MONTPELIER, Vt. (AP) - Owners of the Vermont Yankee nuclear power plant said Thursday the state may be overestimating the amount of radioactive tritium found in water samples taken from the Connecticut River.
The Vermont Health Department announced test results Wednesday confirming for the first time that tritium leaking from the Vernon reactor had reached the river. The department said two samples taken from the river's shoreline last month showed concentrations just above what is known as the minimum detectable amount.
But New Orleans-based Entergy Corp. issued a statement, saying its testing of the same July 18 and July 25 samples showed levels of tritium below the minimum detectable amount.
"Results from our laboratory testing of those same samples ... show levels that are below that same extreme lower limit," Vermont Yankee spokesman Larry Smith said.
Smith said he could not explain how the company was able to detect tritium at levels below the "minimum detectible." He said Entergy wants an independent third party to analyze both sets of test results to resolve the discrepancy.
Tritium is an isotope of hydrogen that has been linked to cancer when ingested in large amounts. It has leaked from dozens of nuclear plants around the country, including Vermont Yankee and the Pilgrim nuclear plant in Plymouth, Mass. Both plants are owned by Entergy.
Also Thursday, Entergy came under continued criticism from Gov. Peter Shumlin, who said at his weekly news conference state test results confirm his belief that the plant should have been more aggressive about cleaning up a tritium spill first reported in January of 2010.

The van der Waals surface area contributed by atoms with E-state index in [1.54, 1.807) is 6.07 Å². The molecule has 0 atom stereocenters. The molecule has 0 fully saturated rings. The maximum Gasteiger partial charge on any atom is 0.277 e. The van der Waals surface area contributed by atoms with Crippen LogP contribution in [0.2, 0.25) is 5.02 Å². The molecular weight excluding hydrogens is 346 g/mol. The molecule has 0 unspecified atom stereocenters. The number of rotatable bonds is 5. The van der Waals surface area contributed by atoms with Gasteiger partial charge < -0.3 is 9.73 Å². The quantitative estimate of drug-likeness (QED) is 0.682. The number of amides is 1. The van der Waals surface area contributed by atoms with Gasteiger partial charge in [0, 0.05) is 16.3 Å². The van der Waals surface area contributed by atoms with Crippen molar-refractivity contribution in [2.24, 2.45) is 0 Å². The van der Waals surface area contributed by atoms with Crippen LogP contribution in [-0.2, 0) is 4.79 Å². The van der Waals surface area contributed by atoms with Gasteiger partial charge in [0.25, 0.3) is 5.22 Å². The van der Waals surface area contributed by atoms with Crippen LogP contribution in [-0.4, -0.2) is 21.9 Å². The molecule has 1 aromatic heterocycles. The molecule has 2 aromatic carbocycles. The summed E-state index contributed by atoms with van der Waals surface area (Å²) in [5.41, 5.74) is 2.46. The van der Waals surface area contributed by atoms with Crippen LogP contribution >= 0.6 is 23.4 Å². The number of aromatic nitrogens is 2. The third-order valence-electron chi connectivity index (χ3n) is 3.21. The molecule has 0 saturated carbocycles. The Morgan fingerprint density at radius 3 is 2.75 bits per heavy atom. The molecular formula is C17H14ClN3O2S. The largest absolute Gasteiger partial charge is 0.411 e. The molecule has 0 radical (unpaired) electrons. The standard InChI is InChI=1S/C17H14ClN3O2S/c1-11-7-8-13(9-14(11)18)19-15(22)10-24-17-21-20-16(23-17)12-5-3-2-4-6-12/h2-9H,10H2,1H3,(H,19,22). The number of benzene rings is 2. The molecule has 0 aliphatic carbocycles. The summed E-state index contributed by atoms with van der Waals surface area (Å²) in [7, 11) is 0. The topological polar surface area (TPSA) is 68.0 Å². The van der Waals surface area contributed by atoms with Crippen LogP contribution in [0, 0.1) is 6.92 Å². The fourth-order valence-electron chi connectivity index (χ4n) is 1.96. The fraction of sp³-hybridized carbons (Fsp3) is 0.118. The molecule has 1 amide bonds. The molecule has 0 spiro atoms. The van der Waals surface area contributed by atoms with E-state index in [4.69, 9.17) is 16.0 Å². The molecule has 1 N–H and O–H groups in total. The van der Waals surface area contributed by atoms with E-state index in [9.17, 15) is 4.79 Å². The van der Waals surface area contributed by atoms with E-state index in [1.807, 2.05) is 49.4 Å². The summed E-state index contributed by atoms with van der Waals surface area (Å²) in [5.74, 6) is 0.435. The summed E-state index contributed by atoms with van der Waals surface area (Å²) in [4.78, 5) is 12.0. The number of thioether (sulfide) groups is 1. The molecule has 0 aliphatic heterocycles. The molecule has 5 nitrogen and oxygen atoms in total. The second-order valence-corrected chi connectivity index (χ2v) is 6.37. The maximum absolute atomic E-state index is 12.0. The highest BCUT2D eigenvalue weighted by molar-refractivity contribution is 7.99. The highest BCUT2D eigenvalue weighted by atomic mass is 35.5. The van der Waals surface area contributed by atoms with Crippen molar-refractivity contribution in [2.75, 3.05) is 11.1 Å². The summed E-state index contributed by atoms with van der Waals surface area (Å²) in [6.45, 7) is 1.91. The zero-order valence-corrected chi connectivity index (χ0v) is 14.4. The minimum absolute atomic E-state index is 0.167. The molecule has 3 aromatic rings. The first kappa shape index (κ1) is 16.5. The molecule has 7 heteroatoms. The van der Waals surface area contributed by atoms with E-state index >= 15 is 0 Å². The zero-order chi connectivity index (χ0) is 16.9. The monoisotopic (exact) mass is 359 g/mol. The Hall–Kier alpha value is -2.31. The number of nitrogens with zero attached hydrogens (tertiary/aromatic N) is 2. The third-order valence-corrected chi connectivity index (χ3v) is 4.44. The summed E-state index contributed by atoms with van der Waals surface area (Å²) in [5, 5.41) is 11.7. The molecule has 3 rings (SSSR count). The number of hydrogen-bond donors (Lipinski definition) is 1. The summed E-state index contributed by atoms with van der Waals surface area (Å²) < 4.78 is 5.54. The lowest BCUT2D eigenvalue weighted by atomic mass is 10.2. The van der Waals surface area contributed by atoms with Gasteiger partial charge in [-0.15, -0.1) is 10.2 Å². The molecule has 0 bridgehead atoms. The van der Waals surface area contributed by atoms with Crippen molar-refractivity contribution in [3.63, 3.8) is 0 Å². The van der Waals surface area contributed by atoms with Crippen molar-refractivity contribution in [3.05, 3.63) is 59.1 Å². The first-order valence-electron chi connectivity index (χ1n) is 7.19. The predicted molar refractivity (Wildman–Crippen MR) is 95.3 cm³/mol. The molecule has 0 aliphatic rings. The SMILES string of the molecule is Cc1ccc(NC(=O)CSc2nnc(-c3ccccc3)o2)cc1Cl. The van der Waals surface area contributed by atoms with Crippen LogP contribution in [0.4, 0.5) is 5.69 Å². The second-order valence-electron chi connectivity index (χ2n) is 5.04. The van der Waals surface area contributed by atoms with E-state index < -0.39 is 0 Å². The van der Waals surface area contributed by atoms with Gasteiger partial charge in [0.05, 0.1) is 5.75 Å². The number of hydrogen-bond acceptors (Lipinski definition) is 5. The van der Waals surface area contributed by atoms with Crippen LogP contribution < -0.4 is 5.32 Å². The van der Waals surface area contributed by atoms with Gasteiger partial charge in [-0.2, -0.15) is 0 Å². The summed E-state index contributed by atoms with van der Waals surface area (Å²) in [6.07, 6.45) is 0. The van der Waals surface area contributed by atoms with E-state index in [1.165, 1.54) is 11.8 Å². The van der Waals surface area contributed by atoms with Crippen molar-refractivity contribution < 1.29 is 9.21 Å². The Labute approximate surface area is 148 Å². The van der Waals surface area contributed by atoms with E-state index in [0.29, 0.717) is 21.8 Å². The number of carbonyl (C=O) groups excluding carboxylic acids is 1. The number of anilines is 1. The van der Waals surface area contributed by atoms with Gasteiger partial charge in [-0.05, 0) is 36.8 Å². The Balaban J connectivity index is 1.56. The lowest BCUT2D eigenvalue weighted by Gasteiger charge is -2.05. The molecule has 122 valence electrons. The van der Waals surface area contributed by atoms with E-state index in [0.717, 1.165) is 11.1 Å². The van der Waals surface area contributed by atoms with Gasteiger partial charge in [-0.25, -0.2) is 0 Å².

Shumlin said no one should be surprised that tritium was turning up in the river. State health officials have been saying since February of 2010 it should be assumed the substance was reaching the waterway, but was being diluted by river water to levels that could not be detected.
"I'm surprised that anyone is surprised," the governor said.
Sandra Levine, a senior attorney with the Conservation Law Foundation's Montpelier office, also criticized the plant.
"It certainly shows that their remediation and cleanup have been inadequate and that the testing has been inadequate," Levine said in an interview. "It shows the abject failure of Entergy to responsibly manage the plant first to avoid problems and secondly to clean them up."
A New Hampshire state official said the state would conduct additional testing of the Connecticut River in the wake of Wednesday's announcement. The plant sits across the river from New Hampshire.
Joan Ascheim, bureau chief for New Hampshire's public health agency, said the tritium findings didn't necessarily present a health risk to the public but were still a concern. She said New Hampshire has been testing for months but hasn't gotten any results above the minimum detectable levels.
New Hampshire collects and analyzes environmental samples each year in 10-mile emergency zones of Vermont Yankee and Seabrook Station nuclear power plants, Ascheim said.
Both Massachusetts and New Hampshire have towns within Vermont Yankee's 10-mile zone.
Lisa Capone, assistant secretary of the Massachusetts Executive Office of Energy and Environmental Affairs, said the administration of Gov. Deval Patrick wants the tritium leaks resolved before the federal Nuclear Regulatory Commission issues a 20-year license extension Entergy is seeking for Pilgrim.
The agency already issued an extension for Vermont Yankee, but Vermont is trying to block the plant from operating after next March.
"In light of reports that tritium has been detected in the Connecticut River in Vermont, we continue to believe strongly that the NRC should halt further consideration of relicensing at Pilgrim until conclusive test results are in and leak issues relating to Entergy's plants are resolved," Capone said in a statement.